It was a hard decision to make but I chose not to march yesterday. I decided instead to reflect on the death of the people´s president that never was, Jorge Eliecer Gaitan, and pray for the victims of Colombia´s conflict.
Disconcerting then, that the overwhelming number of marchers appeared to be Marcha Patriotica supporters, unsettling too to see thousands of MP branded t-shirts and flags among the hordes flocking down the Carrera Septima in Bogota en route to the Plaza de Bolivar.
These white shirts, presumably funded by the MP, bore the message “bilateral ceasefire” (something the FARC have directly asked for). Not the end of the world perhaps, but these shirts were accompanied by banners demanding an end to “neoliberalism”, for the castigation of ex-president Alvaro Uribe, and for “social justice”. There were those that shouted “Uribe, fascist”.
This was not a peace march. This was a political march.
There is nothing more moving and beautiful than seeing a people march for peace, but when that peace is politicized, when the march has such a clear agenda, it sullies and cheapens the event.
Of course it´s also true that there were plenty of “ordinary” folk who joined in the march. Public workers too were out en masse, having been given the day off. No one can claim that this march was entirely Marcha Patriotica, but that it was organized by them and that they were there in such huge numbers meant its focus was wrong.
April 9 is traditionally a day to remember the victims. It is distasteful and disrespectful to the memory of Colombia´s victims, the murdered, the disappeared, and the kidnapped, to turn the date into a day for politics.
On April 9, 1948, the great Liberal Jorge Eliecer Gaitan was murdered sparking a near revolutionary force that ripped apart first Bogota and later the rest of country. The “Bogotazo” was a unified cry of anguish of hopelessness and despair as the people realized the oligarchs of the state had crushed their hope for change.
Gaitan shone a light on a Colombia in which a true democracy was possible, in which the idea of government by for and of the people was a real possibility. As they extinguished this light, the governing classes unleashed an armed conflict that is still with us today.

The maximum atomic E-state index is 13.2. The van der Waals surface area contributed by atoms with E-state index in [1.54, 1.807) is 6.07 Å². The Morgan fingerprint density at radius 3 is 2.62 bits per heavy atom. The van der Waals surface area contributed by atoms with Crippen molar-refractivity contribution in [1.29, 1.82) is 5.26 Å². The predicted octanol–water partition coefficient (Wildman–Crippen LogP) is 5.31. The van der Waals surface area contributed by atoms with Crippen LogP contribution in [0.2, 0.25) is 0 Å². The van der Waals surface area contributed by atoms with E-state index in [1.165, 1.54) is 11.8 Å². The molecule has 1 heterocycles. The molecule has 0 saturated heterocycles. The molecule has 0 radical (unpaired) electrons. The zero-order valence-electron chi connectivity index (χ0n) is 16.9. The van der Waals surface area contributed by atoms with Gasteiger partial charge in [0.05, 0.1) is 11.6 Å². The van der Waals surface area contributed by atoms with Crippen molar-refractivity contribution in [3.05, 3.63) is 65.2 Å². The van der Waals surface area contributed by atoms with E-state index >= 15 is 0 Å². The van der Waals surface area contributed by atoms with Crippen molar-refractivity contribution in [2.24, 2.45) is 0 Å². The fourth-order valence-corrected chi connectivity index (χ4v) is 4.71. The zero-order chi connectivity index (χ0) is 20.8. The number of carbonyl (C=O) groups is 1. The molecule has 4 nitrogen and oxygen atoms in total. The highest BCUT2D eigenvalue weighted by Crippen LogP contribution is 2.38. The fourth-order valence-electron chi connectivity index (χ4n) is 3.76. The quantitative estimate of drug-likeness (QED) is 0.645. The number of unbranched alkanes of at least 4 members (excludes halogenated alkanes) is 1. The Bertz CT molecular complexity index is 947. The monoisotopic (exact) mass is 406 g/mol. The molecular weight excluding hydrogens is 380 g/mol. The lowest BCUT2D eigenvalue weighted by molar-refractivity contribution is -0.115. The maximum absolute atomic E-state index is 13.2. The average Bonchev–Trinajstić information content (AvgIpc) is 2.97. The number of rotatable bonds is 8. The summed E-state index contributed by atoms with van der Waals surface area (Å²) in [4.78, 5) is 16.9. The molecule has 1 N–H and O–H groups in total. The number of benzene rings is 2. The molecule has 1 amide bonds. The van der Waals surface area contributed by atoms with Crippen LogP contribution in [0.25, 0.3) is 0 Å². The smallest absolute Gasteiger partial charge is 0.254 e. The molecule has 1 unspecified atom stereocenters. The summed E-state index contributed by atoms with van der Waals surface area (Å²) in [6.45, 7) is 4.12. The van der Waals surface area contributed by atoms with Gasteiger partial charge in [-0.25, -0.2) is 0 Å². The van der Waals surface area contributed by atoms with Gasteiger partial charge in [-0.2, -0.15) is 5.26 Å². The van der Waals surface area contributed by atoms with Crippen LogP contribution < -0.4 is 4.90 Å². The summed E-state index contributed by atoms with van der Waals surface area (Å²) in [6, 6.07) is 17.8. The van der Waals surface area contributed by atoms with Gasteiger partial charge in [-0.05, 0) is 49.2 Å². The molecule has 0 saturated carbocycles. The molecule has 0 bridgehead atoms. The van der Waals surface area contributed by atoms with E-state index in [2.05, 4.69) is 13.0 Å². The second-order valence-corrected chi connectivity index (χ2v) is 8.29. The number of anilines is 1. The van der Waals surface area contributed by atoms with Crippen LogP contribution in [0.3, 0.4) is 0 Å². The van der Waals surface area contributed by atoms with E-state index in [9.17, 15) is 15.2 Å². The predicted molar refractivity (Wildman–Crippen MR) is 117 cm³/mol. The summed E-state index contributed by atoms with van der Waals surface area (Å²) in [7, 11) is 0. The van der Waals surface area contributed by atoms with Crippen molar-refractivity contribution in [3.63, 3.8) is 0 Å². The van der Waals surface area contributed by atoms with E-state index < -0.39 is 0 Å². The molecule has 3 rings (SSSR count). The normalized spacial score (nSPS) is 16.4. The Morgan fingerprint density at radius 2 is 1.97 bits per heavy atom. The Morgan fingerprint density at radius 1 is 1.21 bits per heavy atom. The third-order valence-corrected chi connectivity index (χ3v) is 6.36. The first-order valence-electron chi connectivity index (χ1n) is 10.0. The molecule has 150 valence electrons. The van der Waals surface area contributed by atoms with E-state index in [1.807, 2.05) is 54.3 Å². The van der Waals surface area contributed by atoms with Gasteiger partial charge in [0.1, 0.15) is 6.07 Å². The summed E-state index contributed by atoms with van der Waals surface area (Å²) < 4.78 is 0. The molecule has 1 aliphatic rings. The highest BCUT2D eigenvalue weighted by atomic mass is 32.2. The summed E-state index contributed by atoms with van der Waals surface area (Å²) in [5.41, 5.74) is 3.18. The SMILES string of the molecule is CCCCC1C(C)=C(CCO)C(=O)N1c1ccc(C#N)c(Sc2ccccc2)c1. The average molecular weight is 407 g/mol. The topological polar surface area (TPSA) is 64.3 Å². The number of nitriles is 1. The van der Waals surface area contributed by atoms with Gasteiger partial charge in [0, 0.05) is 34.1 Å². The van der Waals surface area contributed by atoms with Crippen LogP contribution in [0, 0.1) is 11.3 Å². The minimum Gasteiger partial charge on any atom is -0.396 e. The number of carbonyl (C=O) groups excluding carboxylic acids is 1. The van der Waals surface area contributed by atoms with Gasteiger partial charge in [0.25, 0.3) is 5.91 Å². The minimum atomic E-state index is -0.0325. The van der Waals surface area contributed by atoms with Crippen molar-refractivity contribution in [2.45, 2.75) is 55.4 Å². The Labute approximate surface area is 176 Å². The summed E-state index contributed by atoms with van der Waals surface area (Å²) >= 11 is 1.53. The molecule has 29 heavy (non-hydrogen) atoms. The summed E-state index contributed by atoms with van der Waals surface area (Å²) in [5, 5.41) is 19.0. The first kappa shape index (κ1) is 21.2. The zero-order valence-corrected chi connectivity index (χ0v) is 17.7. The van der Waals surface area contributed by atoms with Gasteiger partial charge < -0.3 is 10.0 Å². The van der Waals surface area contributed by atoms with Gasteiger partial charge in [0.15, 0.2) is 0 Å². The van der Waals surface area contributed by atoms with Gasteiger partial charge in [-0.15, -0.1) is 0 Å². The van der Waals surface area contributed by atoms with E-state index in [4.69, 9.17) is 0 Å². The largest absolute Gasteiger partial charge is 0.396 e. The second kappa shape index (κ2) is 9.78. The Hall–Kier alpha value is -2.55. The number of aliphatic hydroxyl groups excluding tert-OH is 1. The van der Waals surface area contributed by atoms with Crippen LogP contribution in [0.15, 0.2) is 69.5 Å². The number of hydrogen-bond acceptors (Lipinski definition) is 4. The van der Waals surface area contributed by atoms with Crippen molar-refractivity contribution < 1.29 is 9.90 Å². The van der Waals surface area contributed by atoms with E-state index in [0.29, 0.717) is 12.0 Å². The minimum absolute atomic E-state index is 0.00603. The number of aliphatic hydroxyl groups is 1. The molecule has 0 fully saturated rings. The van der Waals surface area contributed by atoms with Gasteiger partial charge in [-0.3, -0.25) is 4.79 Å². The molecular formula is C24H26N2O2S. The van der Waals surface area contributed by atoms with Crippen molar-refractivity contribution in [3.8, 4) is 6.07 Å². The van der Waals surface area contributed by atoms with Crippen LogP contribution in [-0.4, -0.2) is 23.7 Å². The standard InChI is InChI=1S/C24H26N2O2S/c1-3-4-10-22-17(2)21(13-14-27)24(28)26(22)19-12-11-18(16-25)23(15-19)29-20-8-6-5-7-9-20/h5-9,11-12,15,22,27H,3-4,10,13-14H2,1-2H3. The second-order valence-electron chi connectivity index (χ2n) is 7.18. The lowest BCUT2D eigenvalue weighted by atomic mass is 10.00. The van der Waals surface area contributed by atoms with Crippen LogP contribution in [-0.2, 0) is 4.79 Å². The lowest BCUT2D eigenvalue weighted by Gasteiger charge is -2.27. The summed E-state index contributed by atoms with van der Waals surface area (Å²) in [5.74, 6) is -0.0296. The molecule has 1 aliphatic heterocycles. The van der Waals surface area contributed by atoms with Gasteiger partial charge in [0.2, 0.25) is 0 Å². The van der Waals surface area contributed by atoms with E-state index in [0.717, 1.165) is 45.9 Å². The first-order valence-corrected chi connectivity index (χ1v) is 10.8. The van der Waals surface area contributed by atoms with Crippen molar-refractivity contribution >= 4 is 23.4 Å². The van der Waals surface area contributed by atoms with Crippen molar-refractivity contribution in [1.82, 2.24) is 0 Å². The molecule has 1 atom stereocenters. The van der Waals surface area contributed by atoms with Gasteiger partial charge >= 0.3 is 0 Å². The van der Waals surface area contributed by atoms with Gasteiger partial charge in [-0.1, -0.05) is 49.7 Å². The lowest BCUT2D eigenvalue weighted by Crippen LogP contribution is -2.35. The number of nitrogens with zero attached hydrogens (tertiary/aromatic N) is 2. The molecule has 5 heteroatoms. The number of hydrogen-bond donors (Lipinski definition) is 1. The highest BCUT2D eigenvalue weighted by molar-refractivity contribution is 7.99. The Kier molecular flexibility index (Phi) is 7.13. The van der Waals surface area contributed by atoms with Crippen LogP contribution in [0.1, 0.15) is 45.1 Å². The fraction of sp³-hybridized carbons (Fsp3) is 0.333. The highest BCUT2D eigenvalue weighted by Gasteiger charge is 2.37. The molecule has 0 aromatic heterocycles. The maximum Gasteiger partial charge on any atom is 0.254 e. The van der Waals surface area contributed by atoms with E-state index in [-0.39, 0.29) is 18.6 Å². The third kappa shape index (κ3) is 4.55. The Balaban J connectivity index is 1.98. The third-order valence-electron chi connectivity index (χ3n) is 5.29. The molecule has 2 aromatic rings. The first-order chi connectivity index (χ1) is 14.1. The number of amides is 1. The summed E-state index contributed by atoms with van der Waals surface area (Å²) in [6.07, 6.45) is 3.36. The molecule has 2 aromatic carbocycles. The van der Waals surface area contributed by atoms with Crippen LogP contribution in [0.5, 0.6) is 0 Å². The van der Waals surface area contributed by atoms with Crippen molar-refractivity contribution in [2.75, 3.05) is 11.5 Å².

The FARC has its origins here, in the exclusion of all political actors not belonging to the Liberal Party or the Conservative Party hegemony; the stitch-up that followed the “Bogotazo” was an agreement which saw both parties alternate power, sharing between them the wealth and bureaucratic jam of the state. This, to the explicit exclusion of all others.
Colombia remains governed by this elite. Look at a list of her top politicians and you´ll see sons, nephews, and grandchildren of those who lead the country during the dark days of the second half of the 20th Century.
Gaitan´s death was in vain, perhaps.
But the FARC´s answer, to seize power by brute force, is not the answer. The problems of democracy are always solved with more, not less democracy.
Clearly no march will bring us peace but perhaps, just perhaps, the peace talks in Havana will lead to Colombia´s largest and most recalcitrant guerrillas to give up the fight.
One day the guerrillas will leave us in peace. One day they will stop recruiting children to fight their dirty war. One day they will let their rhetoric, and not the lead of their bullets do the talking.
One day the full truth will also out on the role of the paramilitaries in this conflict.
The simple truth is that the right wing militias and the left wing terrorists have no role to play in Colombian politics. There is nothing democratic about using violence to impose political will.
We are all victims.
I want peace, I want the FARC to demobilize and fight for votes, to exchange the bullet for the ballot box. But equally I believe that any march that even whiffs of the slightest minutest show of support for them – or for any other violent actor in our politics – should be avoided like the plague.
Yesterday the vast majority of Colombians stayed at home. The white shirts of the Marcha Patriotica were hardly seen outside of Bogota. The cities of Manizales, Medellin, Cali and many others reported a pathetically low turnout of people.
Does this mean Colombians don´t want peace? Does this mean Colombians don´t support the peace process? My guess is that the answer to both is no. The reality is that the vast majority of us did not feel it appropriate or right to join a march so obviously political, with such an obvious agenda.
Gaitan would turn in his grave!